This chapter analyzes economic growth by examining the aggregate production function. Sources of economic growth are identified and growth rates of different countries are compared.
The Significance of Economic Growth
Growth in Output per Capita
Of course, it is not just how fast potential output grows that determines how fast the average person's material standard of living rises. For that purpose, we examine economic growth on a per capita basis. An economy's output per capita equals real GDP per person. If we let N equal population, then
Output per capita =
In the United States in the third quarter of 2010, for example, real GDP was $13,277.4 billion (annual rate). The U.S. population was 311.0 million. Real U.S. output per capita thus equaled $42,693.
We use output per capita as a gauge of an economy's material standard of living. If the economy's population is growing, then output must rise as rapidly as the population if output per capita is to remain unchanged. If, for example, population increases by 2%, then real GDP would have to rise by 2% to maintain the current level of output per capita. If real GDP rises by less than 2%, output per capita will fall. If real GDP rises by more than 2%, output per capita will rise. More generally, we can write:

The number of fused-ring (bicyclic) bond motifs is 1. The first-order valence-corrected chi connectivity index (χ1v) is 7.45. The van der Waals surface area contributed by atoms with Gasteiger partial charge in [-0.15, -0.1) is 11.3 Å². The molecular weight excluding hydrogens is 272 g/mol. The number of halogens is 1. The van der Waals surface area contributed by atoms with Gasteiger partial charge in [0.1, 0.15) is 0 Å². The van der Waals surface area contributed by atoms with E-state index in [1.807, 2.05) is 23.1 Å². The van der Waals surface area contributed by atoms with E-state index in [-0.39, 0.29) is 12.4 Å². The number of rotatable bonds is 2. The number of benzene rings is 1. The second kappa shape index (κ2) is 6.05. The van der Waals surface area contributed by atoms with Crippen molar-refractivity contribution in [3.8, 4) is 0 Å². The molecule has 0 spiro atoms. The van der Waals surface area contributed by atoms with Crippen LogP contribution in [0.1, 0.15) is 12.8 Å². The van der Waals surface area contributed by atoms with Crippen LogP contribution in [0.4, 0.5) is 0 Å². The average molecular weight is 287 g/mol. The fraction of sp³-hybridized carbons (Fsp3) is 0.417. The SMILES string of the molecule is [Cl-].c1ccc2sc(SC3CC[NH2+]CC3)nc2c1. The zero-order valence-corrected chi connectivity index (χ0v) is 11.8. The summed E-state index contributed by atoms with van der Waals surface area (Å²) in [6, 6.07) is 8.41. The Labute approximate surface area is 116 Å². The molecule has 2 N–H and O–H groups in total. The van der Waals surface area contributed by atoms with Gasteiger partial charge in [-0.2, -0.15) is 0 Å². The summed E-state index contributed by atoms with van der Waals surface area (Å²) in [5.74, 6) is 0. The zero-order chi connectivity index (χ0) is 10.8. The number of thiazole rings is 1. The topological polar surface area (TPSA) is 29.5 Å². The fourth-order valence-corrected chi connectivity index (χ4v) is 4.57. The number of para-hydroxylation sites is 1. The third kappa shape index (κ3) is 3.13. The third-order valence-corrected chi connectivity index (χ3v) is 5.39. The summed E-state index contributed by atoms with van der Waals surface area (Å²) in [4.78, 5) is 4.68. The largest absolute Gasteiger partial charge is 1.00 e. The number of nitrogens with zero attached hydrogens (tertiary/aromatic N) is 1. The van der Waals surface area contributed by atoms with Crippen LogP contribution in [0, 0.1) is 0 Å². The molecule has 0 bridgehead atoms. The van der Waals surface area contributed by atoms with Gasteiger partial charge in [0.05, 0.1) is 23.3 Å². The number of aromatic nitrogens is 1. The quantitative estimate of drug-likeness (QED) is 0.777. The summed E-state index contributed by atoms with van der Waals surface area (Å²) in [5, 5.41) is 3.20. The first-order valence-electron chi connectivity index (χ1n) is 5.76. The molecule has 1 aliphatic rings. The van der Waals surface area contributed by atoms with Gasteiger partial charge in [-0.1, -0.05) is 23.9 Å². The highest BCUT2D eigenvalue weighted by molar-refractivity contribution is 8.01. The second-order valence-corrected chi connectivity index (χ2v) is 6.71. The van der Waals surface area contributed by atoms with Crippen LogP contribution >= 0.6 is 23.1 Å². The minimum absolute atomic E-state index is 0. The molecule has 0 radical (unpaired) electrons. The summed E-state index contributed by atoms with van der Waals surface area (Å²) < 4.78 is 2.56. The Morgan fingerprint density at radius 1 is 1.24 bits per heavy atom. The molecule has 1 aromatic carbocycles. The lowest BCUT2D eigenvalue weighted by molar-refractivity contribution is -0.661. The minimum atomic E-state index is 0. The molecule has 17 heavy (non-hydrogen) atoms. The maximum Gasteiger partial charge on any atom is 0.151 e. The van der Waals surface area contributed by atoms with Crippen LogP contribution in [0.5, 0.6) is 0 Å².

% rate of growth of output per capita ≅ % rate of growth of output − % rate of growth of population
For economic growth to translate into a higher standard of living on average, economic growth must exceed population growth. From 1970 to 2004, for example, Sierra Leone's population grew at an annual rate of 2.1% per year, while its real GDP grew at an annual rate of 1.4%; its output per capita thus fell at a rate of 0.7% per year. Over the same period, Singapore's population grew at an annual rate of 2.1% per year, while its real GDP grew 7.4% per year. The resultant 5.3% annual growth in output per capita transformed Singapore from a relatively poor country to a country with the one of the highest per capita incomes in the world.